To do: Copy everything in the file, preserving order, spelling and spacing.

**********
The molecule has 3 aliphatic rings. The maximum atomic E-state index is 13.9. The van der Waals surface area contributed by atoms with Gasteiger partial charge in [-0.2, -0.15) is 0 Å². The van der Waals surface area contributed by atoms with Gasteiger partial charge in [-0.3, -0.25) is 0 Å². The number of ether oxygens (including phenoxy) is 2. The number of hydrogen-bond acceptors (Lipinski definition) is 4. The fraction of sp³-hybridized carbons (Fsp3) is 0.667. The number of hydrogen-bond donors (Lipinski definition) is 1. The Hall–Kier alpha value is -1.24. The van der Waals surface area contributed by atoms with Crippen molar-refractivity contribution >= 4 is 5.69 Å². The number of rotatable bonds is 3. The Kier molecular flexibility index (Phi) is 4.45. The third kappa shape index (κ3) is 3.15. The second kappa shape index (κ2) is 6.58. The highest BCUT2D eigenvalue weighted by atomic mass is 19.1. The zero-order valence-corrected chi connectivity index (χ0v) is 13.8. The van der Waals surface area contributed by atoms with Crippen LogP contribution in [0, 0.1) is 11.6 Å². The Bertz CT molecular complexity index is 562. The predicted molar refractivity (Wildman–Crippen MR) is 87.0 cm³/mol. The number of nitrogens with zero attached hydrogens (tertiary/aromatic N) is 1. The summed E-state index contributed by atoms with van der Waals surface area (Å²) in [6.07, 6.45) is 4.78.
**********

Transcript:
The molecule has 3 aliphatic rings. The maximum atomic E-state index is 13.9. The van der Waals surface area contributed by atoms with Gasteiger partial charge in [-0.2, -0.15) is 0 Å². The van der Waals surface area contributed by atoms with Gasteiger partial charge in [-0.3, -0.25) is 0 Å². The number of ether oxygens (including phenoxy) is 2. The number of hydrogen-bond acceptors (Lipinski definition) is 4. The fraction of sp³-hybridized carbons (Fsp3) is 0.667. The number of hydrogen-bond donors (Lipinski definition) is 1. The Hall–Kier alpha value is -1.24. The van der Waals surface area contributed by atoms with Crippen molar-refractivity contribution >= 4 is 5.69 Å². The number of rotatable bonds is 3. The Kier molecular flexibility index (Phi) is 4.45. The third kappa shape index (κ3) is 3.15. The second kappa shape index (κ2) is 6.58. The highest BCUT2D eigenvalue weighted by atomic mass is 19.1. The zero-order valence-corrected chi connectivity index (χ0v) is 13.8. The van der Waals surface area contributed by atoms with Crippen LogP contribution in [0, 0.1) is 11.6 Å². The Bertz CT molecular complexity index is 562. The predicted molar refractivity (Wildman–Crippen MR) is 87.0 cm³/mol. The number of nitrogens with zero attached hydrogens (tertiary/aromatic N) is 1. The summed E-state index contributed by atoms with van der Waals surface area (Å²) in [6.07, 6.45) is 4.78.